Cloud push as Polycom joins Ingram Micro unified comms stable
Ingram Micro has added Polycom to its stable, signing a distribution deal for Australia and New Zealand which will see a greater emphasis placed on creating cloud-based solutions offered by Polycom’s ecosystem partners, including Microsoft.
The two companies say they will work together to create value-added bundled packages for channel partners, including cloud providers’ services such as Microsoft.
Felix Wong, Ingram Micro ANZ chief country executive, says: “Channel partners will see tremendous value in how Ingram Micro plans to build the Polycom portfolio across ANZ.
“Hardware-as-a-service is just one area of focus,” Wong says. “It is effectively bundling Polycom products with cloud-based solutions offered via Opex-friendly terms.”
Mark Braxton, Polycom ANZ director of distribution, says the company’s go-to-market plan will see it focus on unlocking more opportunities with Polycom’s ecosystem partners, with Microsoft being top of the list.
“Ingram Micro has the in-depth industry knowledge and experience to help us achieve our goals and keep our leadership title,” Braxton says.
The addition of Polycom to Ingram Micro’s unified communications portfolio is one of several new additions expected for the distributor’s Kiwi business in the coming weeks.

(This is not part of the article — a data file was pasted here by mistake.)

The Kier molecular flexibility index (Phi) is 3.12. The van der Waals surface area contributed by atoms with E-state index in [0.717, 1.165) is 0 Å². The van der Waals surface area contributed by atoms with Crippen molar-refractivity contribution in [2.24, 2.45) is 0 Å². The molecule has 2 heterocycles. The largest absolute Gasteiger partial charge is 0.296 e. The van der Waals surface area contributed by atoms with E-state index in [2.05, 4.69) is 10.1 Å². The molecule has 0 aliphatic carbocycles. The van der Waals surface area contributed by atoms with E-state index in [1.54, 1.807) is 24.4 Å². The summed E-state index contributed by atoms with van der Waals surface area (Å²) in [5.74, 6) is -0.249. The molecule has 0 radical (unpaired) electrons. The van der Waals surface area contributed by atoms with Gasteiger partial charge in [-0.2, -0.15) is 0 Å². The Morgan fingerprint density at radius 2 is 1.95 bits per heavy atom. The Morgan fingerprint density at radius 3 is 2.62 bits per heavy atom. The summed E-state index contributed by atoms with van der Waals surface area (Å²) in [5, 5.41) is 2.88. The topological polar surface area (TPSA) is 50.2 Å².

Earlier this week Ingram Micro New Zealand unified communications business manager Danny Meadows spoke exclusively to ChannelLife about the opportunities the distributor sees for itself and its resellers in the UC market.
Last year the distributor’s New Zealand business pulled all its UC brands together under one business unit after channel demand for a distributor ‘to take unified communications by the reins, pull it together and make it more cohesive’.
Last month at Polycom Innovation Conference in Sydney, partners heard that the impact of digital transformation is making customers rethink what they need from workspaces.
Jeff Rodman, Polycom co-founder and chief evangelist, told attendees traditional offices are being replaced with more open, technology-enabled environments – albeit at different speeds.